"In addition, we recommend to file a criminal complaint at your local police," the team notes.
Then, on Aug. 13, police in Guernsey, located off the coast of Normandy, issued a warned about DD4BC attacks increasing in frequency and number and noted that attacks had shifted from online casinos and betting shops to prominent financial institutions across the United States, Europe, Asia, Australia and New Zealand.
"DD4BC emailed an extortion notice to several local firms, followed by an active demonstration of their capabilities," the police alert states. "DD4BC says in the email: 'Don't worry, it will not be hard and will stop in 1 hour. It's just to prove that we are serious.' The group asks for 30 bitcoins, with a threat that the price goes up if the company does not pay within 24 hours. While none of the attempts - all made during the last six weeks - have been successful, the instances highlighted the importance of Bailiwick companies being prepared. We would recommend that any local firm reliant on maintaining Internet access employ anti-DDoS technology."
In mid-June, the U.S. Financial Industry Regulatory Authority issued a similar warning, noting that several of its member firms had reported being targeted by DD4BC.
"A successful DDoS attack renders a website or network unavailable for its intended users by overwhelming the site with incoming messages," the warning states. "It appears that DD4BC has been targeting financial services/broker-dealer firms that have an online presence."
FINRA recommends that institutions that receive communications from DD4BC contact the Federal Bureau of Investigation and the Securities Exchange Commission, as well as the authority. It also says institutions should prepare DDoS response plans, which include mitigation and monitoring tools, ISP traffic filters and contingency plans for communications with customers when websites are unavailable.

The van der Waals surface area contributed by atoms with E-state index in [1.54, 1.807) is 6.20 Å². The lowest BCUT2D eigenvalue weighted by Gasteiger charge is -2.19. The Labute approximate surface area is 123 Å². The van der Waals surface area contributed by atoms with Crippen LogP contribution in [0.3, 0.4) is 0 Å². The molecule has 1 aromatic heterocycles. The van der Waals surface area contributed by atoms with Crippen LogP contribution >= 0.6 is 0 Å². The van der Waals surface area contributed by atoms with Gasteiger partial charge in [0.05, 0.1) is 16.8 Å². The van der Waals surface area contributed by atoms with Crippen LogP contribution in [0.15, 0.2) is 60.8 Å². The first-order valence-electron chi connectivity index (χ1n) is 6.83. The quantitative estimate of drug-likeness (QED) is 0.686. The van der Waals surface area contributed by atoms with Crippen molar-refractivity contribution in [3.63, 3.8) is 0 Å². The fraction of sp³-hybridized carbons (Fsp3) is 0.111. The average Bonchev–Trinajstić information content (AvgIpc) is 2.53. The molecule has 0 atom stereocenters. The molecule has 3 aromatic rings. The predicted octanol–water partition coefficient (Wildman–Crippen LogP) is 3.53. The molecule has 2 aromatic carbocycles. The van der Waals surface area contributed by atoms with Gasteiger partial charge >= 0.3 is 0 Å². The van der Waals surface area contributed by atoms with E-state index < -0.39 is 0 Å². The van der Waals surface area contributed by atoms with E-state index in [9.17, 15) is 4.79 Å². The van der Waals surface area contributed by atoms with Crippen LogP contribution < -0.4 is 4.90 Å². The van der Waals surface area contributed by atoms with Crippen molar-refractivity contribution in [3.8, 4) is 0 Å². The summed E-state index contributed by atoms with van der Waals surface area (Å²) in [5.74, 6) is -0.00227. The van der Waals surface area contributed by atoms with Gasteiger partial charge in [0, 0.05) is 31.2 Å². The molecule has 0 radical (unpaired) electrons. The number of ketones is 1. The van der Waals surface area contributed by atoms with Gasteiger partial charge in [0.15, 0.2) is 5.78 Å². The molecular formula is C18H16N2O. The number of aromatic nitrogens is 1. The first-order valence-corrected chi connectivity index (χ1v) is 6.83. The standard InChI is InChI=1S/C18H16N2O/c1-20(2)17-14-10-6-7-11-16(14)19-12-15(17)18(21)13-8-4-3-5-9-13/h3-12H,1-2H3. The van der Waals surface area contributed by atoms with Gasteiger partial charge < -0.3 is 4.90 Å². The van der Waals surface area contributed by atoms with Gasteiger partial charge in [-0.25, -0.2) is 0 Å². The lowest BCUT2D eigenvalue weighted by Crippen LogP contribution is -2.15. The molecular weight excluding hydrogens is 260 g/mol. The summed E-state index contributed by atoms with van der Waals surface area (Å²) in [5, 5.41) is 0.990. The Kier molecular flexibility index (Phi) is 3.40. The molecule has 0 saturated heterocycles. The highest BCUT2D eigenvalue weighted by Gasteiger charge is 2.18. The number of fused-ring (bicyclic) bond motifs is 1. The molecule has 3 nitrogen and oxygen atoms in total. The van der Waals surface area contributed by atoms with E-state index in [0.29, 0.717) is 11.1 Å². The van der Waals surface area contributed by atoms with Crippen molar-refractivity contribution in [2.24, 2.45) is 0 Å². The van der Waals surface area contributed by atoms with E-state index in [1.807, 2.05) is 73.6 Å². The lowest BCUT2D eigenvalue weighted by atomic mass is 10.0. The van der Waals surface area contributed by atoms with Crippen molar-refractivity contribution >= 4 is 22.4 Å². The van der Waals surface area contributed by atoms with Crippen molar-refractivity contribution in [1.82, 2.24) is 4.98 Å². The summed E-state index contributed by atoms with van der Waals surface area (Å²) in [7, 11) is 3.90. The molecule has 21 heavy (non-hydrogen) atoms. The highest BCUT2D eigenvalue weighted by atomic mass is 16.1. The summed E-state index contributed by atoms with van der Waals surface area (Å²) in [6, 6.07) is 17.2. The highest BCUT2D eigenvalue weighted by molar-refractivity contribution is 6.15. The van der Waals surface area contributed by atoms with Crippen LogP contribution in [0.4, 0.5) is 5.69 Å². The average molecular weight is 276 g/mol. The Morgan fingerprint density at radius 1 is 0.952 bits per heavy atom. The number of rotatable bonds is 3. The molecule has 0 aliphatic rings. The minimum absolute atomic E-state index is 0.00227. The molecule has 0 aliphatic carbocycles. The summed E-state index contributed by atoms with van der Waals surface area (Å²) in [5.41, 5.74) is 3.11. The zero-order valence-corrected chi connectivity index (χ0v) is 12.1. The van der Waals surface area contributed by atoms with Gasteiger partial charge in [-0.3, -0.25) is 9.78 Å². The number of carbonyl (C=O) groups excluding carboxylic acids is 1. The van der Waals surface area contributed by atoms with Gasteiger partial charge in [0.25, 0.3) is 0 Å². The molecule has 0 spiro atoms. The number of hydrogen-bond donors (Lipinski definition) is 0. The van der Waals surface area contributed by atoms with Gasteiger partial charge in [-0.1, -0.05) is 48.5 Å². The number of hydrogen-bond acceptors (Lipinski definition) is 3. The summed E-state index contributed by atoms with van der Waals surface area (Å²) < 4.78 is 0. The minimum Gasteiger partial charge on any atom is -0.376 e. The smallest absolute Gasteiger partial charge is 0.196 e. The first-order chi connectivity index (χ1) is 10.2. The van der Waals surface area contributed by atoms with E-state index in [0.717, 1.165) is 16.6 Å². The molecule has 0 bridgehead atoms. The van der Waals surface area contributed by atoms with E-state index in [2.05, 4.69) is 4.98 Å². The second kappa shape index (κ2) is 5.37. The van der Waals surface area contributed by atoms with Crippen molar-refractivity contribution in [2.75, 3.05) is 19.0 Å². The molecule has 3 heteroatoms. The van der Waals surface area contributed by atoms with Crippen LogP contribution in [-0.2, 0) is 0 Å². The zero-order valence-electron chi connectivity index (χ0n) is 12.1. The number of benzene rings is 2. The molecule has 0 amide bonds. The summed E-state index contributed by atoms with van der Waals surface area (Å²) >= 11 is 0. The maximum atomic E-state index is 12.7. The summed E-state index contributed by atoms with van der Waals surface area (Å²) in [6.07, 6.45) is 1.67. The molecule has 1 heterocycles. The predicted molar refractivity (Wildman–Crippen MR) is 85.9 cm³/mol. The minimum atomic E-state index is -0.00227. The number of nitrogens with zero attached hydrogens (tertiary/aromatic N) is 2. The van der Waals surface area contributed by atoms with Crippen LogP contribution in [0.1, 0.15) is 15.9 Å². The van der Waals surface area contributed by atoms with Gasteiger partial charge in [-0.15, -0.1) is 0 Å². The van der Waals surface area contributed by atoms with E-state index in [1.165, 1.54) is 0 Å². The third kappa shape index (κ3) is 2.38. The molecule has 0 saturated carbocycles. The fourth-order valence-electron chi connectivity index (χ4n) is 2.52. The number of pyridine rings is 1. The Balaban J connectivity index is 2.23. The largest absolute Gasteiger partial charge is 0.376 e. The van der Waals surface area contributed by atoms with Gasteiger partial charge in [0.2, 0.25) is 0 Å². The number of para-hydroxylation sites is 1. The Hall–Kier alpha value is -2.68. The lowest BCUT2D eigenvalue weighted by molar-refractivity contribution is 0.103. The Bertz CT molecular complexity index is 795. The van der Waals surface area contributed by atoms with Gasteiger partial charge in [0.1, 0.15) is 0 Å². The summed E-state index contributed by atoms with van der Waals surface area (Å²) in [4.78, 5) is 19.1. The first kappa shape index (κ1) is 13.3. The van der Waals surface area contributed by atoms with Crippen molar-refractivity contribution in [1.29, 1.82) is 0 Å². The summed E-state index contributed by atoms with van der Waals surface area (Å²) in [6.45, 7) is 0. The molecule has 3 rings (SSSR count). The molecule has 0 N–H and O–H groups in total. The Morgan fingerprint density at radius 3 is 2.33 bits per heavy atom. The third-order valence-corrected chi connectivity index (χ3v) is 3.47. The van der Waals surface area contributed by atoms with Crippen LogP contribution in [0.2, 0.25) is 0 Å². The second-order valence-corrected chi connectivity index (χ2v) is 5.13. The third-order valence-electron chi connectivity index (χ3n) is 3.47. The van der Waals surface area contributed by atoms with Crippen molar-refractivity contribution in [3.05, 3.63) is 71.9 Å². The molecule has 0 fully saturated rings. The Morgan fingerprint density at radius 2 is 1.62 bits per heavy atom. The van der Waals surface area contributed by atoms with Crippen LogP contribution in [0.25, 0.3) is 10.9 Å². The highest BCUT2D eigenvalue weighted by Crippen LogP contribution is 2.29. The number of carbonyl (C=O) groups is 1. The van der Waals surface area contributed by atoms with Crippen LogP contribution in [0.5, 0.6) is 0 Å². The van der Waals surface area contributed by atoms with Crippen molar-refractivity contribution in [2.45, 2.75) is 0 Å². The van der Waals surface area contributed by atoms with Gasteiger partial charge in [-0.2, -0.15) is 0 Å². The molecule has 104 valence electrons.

Finding Those Behind DD4BC
If global law enforcement agencies and groups pool their efforts, they eventually will be able to track down those behind DD4BC, says Andrew Komarov, president and chief intelligence officer of the enterprise threat intelligence unit of security firm InfoArmor. "Unfortunately, using cryptocurrencies has made bad actors pretty anonymous," he says. "They change wallets and generate new IDs for transactions, that's why it is pretty hard to trace the funds and to get any identity behind it."
Komarov contends the best way to stop DD4BC is to have cryptocurrencies like Bitcoin controlled and regulated by the government.
"Right now it is possible to use cryptocurrencies without any authentication and identification, which simply makes the doors for cybercriminals open for further crimes, including activities similar to DD4BC," he says.
Tom Kellermann, chief cybersecurity officer at security firm Trend Micro, says the growing impact of DD4BC on targeted organizations could be a catalyst for closer international collaboration among law enforcement agencies to catch cybercriminals.
"A targeted organization could end up on the receiving end of their extortion and denial-of-service attacks, which can be very detrimental in keeping their daily online operation functional and available to customers," Kellermann says. "Depending on your Internet-facing business, this could end up being financially impactful and interrupt normal business operations."